What may be the only intact example of the German Dornier 17 bomber has been discovered in the Goodwin Sands off the coast of Kent:
The plane came to rest upside-down in 50 feet of water and has become partially visible from time to time as the sands retreated before being buried again.
Now a high-tech sonar survey undertaken by the Port of London Authority (PLA) has revealed the aircraft to be in a startling state of preservation.
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Known as “the flying pencil,” the Dornier 17 was designed as a passenger plane in 1934 and was later converted for military use as a fast bomber, difficult to hit and theoretically able to outpace enemy fighter aircraft.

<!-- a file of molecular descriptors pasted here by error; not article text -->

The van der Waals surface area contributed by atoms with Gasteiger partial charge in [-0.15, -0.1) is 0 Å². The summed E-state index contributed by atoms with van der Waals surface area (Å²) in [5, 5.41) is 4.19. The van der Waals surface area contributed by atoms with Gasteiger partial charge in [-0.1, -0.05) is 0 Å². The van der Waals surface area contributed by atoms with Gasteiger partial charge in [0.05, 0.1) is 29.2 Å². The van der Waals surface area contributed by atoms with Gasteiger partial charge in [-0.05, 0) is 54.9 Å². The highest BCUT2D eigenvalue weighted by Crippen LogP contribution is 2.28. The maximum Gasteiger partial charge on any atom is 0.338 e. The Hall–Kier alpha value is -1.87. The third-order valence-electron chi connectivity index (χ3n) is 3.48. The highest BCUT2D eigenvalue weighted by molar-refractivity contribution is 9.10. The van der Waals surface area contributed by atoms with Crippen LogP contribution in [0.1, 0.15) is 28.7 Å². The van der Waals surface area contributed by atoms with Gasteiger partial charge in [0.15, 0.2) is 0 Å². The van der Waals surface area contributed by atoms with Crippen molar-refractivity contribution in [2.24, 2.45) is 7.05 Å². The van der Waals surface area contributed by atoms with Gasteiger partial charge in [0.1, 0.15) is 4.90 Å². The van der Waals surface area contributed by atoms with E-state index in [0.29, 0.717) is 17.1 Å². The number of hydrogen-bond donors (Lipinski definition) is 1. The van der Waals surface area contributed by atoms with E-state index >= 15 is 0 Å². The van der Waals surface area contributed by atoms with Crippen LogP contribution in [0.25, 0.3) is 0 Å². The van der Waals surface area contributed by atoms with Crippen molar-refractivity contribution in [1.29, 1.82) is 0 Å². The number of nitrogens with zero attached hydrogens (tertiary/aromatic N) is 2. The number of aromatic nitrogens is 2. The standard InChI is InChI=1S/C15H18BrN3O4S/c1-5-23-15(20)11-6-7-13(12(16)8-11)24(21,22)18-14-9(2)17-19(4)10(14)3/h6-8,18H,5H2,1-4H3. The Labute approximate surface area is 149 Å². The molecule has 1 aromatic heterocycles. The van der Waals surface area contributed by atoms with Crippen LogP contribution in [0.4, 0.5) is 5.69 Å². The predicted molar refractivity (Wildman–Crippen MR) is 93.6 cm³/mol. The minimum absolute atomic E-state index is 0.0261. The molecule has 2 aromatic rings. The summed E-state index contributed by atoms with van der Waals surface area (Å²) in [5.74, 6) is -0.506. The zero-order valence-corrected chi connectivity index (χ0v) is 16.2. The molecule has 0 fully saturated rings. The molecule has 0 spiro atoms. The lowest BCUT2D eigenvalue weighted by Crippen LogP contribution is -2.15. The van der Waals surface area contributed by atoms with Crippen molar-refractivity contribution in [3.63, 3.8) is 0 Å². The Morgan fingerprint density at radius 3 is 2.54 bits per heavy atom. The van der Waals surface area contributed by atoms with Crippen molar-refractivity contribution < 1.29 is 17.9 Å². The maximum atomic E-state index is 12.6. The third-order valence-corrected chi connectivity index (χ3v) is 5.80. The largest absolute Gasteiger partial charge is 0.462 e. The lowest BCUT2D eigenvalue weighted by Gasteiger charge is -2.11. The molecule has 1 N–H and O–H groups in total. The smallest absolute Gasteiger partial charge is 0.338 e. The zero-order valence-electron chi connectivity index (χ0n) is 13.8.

In all, some 1,700 were produced but they struggled in the war with a limited range and bomb load capability and many were scrapped afterwards.
Striking high-resolution images appear to show that the Goodwin Sands plane suffered only minor damage, to its forward cockpit and observation windows, on impact.
“The bomb bay doors were open, suggesting the crew jettisoned their cargo,” said PLA spokesman Martin Garside.
H/T to Elizabeth for the link.